soulhead: Who are your artistic influences?
The Seal Breakers: We listen to many different styles of music so our influences are as wide as our musical tastes. We all grew up with the influence of gospel music so Mary Mary, Kim Burrell, J. Moss, and Tye Tribbett were early influences. In Hip Hop you had the legends like Notorious BIG, Jay Z, Fab and Kanye but then of course you have Drake, Kendrick Lamarr and J. Cole. Then we love artists like Beyonce, Bruno Mars, Imagine Dragons, The Roots, Maroon 5 and Robert Glasper so our influences are very diverse and we think our music reflects that.
sh: What does soul music mean to you?
TSB: Soul music gets at the heart of who we all are as human beings. It touches the heart, mind, body and soul. Some musical styles can only provide one emotional experience at a time but soul music can make you feel joy, pain, laughter, grief, worship, regret. Depending on when you hear the same song it can take you through a full range of emotions. Good soul music is so rooted in the experience of Black culture that you can swear you can smell your mothers food in the kitchen when you hear it.
sh: What do you bring to the modern music scene?
TSB: [Modern music] lacks a lot of the dynamic range that R&B soul brought to the industry. In recent years the music industry has taken a financial downturn so while there was always some level of signing artists that were seen as a road to guaranteed success that ideology has become so pervasive now that it often equates to only signing artists with the same sound and style. That may translate to more record sells but ultimately the music and the fans suffer for a lack of diversity.
sh: Given your history of being a band rooted in the community, can you talk about music as a tool for community engagement?
TSB: Music is such a pivotal part of youth culture today that any attempt to reach the next generation must appropriate the cultural importance of music. Black culture and hip hop in particular is driving fashion, music, art, television, film and everything in between. In Bedford Stuyvesant the racial and cultural landscape is changing so rapidly that virtually overnight we are now forced to engage our new neighbors in a way to embrace them but at the same time affirm our own history and culture that has been built since the white flight of the 50s and 60s. We have found out that many of our new neighbors are musicians themselves or have a deep appreciation for soul music so weve doing musical festivals in Bedford Stuyvesant and invite them to come in and participate. We come from different realms socially and culturally but through the medium of music we can find some common ground. Its just a small step but perhaps if we can learn to appreciate each other culturally we can better embrace each other socially and politically. That remains to be seen.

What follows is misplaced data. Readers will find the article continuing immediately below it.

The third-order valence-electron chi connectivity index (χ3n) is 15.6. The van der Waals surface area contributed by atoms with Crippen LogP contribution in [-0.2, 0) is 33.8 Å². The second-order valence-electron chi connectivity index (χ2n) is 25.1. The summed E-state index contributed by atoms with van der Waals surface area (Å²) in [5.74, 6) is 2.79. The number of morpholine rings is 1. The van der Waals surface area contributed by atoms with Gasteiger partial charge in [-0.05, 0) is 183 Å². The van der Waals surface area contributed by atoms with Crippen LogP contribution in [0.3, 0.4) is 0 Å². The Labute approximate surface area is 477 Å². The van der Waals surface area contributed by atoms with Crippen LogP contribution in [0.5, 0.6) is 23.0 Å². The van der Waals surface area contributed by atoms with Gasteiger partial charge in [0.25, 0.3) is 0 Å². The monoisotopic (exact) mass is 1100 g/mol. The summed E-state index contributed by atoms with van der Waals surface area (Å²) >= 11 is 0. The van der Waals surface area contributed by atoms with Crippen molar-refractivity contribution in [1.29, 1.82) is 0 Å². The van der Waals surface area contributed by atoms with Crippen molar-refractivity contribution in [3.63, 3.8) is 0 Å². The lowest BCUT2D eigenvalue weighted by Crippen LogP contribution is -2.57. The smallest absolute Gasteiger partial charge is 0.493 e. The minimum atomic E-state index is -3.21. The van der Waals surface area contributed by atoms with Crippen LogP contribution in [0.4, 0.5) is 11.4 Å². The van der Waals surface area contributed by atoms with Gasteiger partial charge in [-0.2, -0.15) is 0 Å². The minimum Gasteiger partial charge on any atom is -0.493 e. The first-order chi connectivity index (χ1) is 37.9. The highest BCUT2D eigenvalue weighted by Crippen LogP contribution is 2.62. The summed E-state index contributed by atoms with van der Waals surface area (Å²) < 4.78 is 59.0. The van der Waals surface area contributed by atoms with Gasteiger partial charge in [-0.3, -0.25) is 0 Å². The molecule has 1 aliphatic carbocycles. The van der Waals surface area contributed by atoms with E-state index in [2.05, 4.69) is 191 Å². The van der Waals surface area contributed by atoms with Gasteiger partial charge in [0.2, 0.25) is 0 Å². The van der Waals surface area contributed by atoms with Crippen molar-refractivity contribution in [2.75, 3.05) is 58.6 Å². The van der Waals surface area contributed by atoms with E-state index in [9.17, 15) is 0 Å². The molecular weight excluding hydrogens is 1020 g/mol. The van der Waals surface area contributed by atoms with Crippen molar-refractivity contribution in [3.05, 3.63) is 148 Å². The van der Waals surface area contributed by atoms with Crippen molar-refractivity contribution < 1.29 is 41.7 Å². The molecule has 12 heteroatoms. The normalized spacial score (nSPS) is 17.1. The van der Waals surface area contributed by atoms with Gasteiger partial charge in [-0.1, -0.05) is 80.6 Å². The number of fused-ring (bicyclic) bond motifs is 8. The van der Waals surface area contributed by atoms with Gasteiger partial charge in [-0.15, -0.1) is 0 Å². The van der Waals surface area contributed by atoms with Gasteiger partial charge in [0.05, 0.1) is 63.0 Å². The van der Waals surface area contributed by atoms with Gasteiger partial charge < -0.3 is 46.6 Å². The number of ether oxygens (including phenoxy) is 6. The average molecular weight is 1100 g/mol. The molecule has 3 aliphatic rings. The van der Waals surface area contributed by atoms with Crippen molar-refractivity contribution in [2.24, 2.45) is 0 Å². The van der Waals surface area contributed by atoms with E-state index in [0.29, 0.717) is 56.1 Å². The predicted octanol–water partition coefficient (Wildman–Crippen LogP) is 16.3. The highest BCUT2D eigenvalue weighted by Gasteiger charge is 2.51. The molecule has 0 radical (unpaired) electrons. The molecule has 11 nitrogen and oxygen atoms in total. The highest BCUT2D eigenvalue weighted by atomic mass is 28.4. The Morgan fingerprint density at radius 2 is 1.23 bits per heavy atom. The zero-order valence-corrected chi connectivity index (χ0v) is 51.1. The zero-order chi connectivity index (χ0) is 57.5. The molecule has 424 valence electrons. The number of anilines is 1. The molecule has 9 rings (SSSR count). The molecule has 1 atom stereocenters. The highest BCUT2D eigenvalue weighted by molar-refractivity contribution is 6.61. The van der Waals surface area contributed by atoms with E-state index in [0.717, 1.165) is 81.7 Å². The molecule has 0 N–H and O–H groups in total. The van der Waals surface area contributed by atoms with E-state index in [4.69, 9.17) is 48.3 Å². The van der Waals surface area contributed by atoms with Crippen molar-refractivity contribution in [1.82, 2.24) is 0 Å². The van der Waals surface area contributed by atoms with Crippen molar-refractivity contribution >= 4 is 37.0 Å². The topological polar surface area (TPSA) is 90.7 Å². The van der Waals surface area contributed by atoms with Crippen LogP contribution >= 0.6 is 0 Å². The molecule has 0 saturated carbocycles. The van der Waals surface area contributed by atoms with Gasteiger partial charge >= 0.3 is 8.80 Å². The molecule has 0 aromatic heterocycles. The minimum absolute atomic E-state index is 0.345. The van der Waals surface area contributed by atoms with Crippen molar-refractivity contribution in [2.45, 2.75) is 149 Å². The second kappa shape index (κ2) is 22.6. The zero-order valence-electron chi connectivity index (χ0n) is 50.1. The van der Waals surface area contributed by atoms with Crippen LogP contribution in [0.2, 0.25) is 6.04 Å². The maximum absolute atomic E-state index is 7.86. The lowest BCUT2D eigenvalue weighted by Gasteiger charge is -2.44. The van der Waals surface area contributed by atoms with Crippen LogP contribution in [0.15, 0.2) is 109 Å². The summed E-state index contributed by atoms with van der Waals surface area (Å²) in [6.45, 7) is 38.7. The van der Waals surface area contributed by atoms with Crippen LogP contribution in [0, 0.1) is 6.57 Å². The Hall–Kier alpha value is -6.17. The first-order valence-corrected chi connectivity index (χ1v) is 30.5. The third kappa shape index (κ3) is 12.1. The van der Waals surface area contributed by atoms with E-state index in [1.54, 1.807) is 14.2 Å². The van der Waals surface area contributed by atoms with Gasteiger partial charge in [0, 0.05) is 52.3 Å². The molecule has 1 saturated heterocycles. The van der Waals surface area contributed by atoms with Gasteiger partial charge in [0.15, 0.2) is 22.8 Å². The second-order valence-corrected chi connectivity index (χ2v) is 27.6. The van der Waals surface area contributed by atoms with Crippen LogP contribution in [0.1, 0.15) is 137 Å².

sh: Your home hood of Brooklyn Bed-Stuy to be exact is celebrated as a cultural den for hip-hop. How has it been for The Seal Breakers as a soul band to share space with such a heavy hip-hop influence?
Hip-Hop is the dominant musical form of our generation so its very easy for us. Hip-Hop is injected in our musical expression whether we are playing r&b, soul, gospel or jazz. The hip-hop motifs are always present. Its part of who we are.
sh: What is your hope for:
That it will not become outmoded or outdated and will hopefully be embraced by our generation in a bigger way.
Our hope for Brooklyn is that it will continue to be a musical and cultural mecca for artists throughout the world. We also hope that as the borough continues its new Renaissance it will not leave out the people who are the heart and soul of the communities that have made Brooklyn such a special place.
That we will continue to be the flavor, style and benchmark for music and culture in this country and around the world.